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What Is SimpleCocoaApp?
SimpleCocoaApp is a really simple application. No, really. SimpleCocoaApp consists of less than 20 lines of code, but that is all it takes to get a whole truckload of features. This application admittedly doesn't do very much useful work, but it does handle radio buttons, Pop-Up menus, the Help menu, window processing, button clicks, text field input, and an About Box. Here's a screen shot of the application in action (see figure 1):
SimpleCocoaApp uses three main objects, instantiated (created) from three different custom classes:
Here's how the different objects interact:
Most controls in Cocoa have a target object associated with them, which is sent an action message (a message is similar to a method call) when the control is triggered. How the control looks on the screen and functions as a widget is handled by the Cocoa infrastructure, so that all you have to implement are the target objects and their action messages. Such is the case here.
Now let's explore the process of writing this application.
Setting Things Up in Interface Builder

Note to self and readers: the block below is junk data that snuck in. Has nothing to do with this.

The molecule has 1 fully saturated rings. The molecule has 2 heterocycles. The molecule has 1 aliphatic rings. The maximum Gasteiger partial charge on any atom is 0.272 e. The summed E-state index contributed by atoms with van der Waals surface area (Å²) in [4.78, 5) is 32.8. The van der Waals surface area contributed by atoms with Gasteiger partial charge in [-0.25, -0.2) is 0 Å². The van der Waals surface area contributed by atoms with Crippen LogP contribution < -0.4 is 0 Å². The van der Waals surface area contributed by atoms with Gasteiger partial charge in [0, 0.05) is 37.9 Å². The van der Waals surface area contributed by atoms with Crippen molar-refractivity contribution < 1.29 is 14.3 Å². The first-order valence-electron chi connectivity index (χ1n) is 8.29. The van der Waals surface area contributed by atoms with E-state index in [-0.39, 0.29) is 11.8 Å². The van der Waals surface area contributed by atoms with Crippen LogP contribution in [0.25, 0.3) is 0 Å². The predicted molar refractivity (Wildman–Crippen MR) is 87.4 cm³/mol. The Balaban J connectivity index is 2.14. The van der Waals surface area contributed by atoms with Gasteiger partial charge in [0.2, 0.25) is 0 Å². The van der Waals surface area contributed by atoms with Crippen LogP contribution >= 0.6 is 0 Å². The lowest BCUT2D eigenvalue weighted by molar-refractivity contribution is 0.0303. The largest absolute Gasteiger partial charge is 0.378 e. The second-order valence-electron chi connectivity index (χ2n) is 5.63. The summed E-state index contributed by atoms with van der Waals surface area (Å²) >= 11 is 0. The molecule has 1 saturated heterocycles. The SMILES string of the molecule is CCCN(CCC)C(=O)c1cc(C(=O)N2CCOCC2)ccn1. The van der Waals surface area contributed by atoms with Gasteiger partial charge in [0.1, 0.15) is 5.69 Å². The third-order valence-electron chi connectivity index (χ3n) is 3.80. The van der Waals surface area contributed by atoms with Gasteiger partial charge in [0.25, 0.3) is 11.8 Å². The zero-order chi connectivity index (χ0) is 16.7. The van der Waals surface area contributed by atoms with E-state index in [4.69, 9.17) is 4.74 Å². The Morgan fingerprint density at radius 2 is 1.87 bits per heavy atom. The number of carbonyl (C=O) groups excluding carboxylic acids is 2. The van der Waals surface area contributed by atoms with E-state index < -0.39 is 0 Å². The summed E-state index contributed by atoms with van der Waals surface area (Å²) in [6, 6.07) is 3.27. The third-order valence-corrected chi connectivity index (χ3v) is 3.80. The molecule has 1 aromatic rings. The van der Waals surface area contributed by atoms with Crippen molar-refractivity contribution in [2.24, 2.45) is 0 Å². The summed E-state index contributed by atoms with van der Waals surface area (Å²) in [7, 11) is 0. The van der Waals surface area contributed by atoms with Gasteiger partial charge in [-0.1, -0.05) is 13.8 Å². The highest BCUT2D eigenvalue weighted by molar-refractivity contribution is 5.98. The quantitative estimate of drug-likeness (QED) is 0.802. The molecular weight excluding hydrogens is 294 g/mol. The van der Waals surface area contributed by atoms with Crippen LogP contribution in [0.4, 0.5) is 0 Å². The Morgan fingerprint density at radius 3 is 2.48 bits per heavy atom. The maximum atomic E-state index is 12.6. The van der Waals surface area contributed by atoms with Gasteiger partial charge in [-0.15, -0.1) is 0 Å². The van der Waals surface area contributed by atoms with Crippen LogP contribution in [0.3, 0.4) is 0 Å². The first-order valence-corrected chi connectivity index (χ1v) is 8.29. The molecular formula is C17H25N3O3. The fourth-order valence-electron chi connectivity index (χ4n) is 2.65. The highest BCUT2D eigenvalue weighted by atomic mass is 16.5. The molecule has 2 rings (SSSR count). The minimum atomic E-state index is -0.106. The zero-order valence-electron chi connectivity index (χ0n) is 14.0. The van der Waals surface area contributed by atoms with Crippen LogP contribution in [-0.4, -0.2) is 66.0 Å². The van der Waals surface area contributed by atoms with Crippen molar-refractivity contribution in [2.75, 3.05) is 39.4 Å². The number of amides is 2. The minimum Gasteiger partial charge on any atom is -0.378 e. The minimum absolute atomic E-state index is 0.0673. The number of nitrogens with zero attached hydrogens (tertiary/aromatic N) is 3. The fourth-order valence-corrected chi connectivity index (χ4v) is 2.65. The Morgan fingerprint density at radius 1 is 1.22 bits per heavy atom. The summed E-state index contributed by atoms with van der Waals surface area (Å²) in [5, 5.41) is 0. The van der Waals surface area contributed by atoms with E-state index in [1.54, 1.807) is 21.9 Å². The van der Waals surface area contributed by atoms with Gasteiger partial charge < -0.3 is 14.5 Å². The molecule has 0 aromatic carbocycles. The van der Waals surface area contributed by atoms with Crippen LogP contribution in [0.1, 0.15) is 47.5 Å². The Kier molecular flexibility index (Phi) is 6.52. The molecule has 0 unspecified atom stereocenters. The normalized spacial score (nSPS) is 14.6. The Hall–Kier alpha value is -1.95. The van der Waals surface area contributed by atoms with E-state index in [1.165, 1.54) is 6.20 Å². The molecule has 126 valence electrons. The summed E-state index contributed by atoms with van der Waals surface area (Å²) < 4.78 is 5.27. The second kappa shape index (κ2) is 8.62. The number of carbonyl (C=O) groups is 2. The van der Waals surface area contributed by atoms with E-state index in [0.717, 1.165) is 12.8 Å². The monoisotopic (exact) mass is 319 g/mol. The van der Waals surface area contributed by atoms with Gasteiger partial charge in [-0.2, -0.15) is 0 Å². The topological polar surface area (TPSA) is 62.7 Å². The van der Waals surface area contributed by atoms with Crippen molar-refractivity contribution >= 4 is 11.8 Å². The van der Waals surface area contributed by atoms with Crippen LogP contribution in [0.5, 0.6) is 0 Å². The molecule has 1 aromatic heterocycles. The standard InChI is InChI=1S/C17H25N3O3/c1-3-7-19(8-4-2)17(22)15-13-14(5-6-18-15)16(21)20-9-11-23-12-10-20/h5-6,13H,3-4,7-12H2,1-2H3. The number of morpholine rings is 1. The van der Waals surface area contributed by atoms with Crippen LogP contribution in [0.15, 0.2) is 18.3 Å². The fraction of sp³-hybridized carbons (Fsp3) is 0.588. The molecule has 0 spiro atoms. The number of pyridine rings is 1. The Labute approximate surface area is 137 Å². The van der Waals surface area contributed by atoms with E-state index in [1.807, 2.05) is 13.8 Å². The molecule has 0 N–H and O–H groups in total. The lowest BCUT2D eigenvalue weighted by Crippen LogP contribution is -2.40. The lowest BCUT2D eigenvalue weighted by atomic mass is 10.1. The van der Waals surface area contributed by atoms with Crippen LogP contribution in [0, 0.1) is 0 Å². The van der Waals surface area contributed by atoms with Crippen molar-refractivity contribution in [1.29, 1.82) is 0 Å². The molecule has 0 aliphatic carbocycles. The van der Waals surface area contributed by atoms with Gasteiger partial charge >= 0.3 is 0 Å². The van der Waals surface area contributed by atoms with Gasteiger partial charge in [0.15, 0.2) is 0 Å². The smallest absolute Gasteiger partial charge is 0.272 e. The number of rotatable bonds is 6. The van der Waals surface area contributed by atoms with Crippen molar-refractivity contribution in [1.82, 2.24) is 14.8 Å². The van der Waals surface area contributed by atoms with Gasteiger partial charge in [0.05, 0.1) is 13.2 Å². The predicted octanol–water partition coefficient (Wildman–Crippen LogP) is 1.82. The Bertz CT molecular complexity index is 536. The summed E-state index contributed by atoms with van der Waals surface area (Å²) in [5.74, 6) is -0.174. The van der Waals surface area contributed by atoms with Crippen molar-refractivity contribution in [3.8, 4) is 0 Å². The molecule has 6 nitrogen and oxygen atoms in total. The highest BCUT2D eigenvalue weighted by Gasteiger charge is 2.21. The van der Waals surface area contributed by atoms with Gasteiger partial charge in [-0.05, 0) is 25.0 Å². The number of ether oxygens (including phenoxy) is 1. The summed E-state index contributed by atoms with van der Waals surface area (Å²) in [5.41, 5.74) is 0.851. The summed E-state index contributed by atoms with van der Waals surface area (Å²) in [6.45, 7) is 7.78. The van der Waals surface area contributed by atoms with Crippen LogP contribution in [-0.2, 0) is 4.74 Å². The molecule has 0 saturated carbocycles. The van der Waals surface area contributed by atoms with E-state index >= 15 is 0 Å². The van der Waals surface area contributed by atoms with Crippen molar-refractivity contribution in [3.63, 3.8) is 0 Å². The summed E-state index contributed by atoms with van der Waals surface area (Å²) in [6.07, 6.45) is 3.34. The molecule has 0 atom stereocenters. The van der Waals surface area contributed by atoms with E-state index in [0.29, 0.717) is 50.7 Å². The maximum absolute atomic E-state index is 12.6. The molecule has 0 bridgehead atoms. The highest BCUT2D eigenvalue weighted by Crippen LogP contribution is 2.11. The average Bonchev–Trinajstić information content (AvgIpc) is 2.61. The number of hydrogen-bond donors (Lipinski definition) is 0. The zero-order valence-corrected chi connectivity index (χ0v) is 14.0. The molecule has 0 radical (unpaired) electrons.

After creating a new Cocoa application in Project Builder, typically the first thing you will do is open MainMenu.nib to design your user interface and classes in Interface Builder. Since SimpleCocoaApp has already been written for you, you can simply double-click the Project Builder .pbproj file to open the project and then double-click MainMenu.nib in the left-hand-side file list. In MainMenu.nib, you will find the Hello1, Hello2, and HelloController classes under the Classes tab in the nib window, and the instances of Hello1, Hello2, HelloController and MyWindow under the Instances tab. The first step taken in SimpleCocoaApp was to create the Hello1, Hello2, and HelloController custom classes (by hitting return while a class like NSObject was selected under the Classes tab). Further steps included instantiating instances of these custom classes, and dragging controls/views into place on the window (MyWindow in this case). Apple encourages developers to adopt Aqua user interface guidelines for a consistent user experience; a link to further documentation can be found at the end of this technote. Once you've reached this stage in your application, you will want to connect up UI and your custom classes so they can send each other messages and tell each other to do things (grab values, set values, change behavior, whatever). This is done graphically here in Interface Builder, so there is often no need to do any of it in code. Instantiated objects are connected in two main ways in Interface Builder: